EP2634437A1 *Feb 21, 2013Sep 4, 2013Profil Verbindungstechnik GmbH & Co. KGPunching element, preassembly component, assembly component and method
WO1995026256A1 *Mar 22, 1995Oct 5, 1995Rudolf R M MuellerRivetable element, assembly, method of assembly and riveting die
WO2008040932A1 *Sep 10, 2007Apr 10, 2008Rolls Royce PlcMounting arrangement
Classifications
U.S. Classification29/243.519, 29/512, 29/432.1
International ClassificationF16B37/06, B23P19/06
Cooperative ClassificationF16B37/068, B23P19/062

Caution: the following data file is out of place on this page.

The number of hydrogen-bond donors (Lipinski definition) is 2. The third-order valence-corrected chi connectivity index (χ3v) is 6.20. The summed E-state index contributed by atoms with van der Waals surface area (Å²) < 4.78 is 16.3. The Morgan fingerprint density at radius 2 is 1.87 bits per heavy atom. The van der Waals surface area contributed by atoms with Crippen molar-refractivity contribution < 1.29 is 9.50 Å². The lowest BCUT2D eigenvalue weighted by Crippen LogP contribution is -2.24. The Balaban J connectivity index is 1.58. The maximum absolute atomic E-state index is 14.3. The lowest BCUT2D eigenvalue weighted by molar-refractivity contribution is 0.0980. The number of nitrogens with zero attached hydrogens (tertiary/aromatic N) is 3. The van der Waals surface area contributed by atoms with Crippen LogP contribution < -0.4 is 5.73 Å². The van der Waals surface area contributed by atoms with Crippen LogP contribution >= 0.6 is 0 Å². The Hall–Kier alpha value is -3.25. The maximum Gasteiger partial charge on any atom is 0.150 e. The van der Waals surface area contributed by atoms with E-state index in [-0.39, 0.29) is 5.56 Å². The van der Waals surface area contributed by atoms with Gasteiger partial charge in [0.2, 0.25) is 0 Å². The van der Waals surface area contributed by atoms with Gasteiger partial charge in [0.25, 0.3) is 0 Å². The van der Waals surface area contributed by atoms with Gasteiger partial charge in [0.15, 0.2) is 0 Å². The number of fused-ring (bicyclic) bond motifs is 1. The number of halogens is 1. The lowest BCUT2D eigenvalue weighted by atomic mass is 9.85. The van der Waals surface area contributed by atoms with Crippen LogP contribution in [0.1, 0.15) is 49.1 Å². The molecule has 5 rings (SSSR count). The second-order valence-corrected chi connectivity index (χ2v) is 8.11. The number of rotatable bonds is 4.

European ClassificationF16B37/06B4, B23P19/06B
Legal Events
DateCodeEventDescription
Dec 26, 1996FPAYFee payment
Year of fee payment: 12
Jan 4, 1993FPAYFee payment
Year of fee payment: 8
Dec 12, 1988FPAYFee payment
Year of fee payment: 4
May 9, 1983ASAssignment
Owner name: KABUSHIKI KAISHA AOYAMA SEISAKUSHO NO. 101-2, YAGO
Free format text: ASSIGNMENT OF ASSIGNORS INTEREST.;ASSIGNORS:KAZINO, HIROSHI;ISOMURA, HIROSHI;MIZUNO, KOZO;REEL/FRAME:004130/0770
Effective date: 19830425
Free format text: ASSIGNMENT OF ASSIGNORS INTEREST;ASSIGNORS:KAZINO, HIROSHI;ISOMURA, HIROSHI;MIZUNO, KOZO;REEL/FRAME:004130/0770